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February 19, 2013

No bumper crop

THOMASVILLE — First-year agricultural education teachers are earning an annual salary of $45,000. So why is there a shortage of agricultural education teachers around the state?

 That’s the dilemma facing leaders in ag education, including Jason Peake, associate professor, and Diana King, assistant professor, at the University of Georgia College of Agricultural and Environment Sciences on the Tifton campus.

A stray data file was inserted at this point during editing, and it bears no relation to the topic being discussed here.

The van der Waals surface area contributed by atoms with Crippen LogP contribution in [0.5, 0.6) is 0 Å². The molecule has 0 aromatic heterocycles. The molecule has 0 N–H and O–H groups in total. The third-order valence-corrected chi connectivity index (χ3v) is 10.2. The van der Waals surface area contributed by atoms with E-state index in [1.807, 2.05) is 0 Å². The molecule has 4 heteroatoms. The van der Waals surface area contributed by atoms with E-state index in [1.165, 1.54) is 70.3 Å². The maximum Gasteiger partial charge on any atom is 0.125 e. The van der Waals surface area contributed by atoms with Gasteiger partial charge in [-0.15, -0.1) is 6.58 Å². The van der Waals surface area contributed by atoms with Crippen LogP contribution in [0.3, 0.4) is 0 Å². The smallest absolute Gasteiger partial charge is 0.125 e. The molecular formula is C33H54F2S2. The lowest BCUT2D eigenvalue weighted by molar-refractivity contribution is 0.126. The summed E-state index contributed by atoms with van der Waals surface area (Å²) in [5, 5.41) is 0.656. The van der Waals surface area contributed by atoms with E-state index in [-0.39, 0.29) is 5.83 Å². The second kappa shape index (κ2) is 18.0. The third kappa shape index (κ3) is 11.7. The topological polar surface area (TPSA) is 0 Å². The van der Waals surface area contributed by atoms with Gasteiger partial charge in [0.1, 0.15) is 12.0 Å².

“The last research we conducted shows Georgia still has a shortage of agriculture teachers and that trend has continued for the past 30 years,” Peake said.

 Many factors contribute to the deficit, Peake said. Employees are not staying in the same position for 30 years anymore. Peake estimates 50 percent of Georgia’s agriculture teachers either move or leave the profession within the first five years. Other factors include geographical limitations. Many graduates, who are trained as agriculture teachers, aren’t able to relocate.

See Wednesday's edition for more details.

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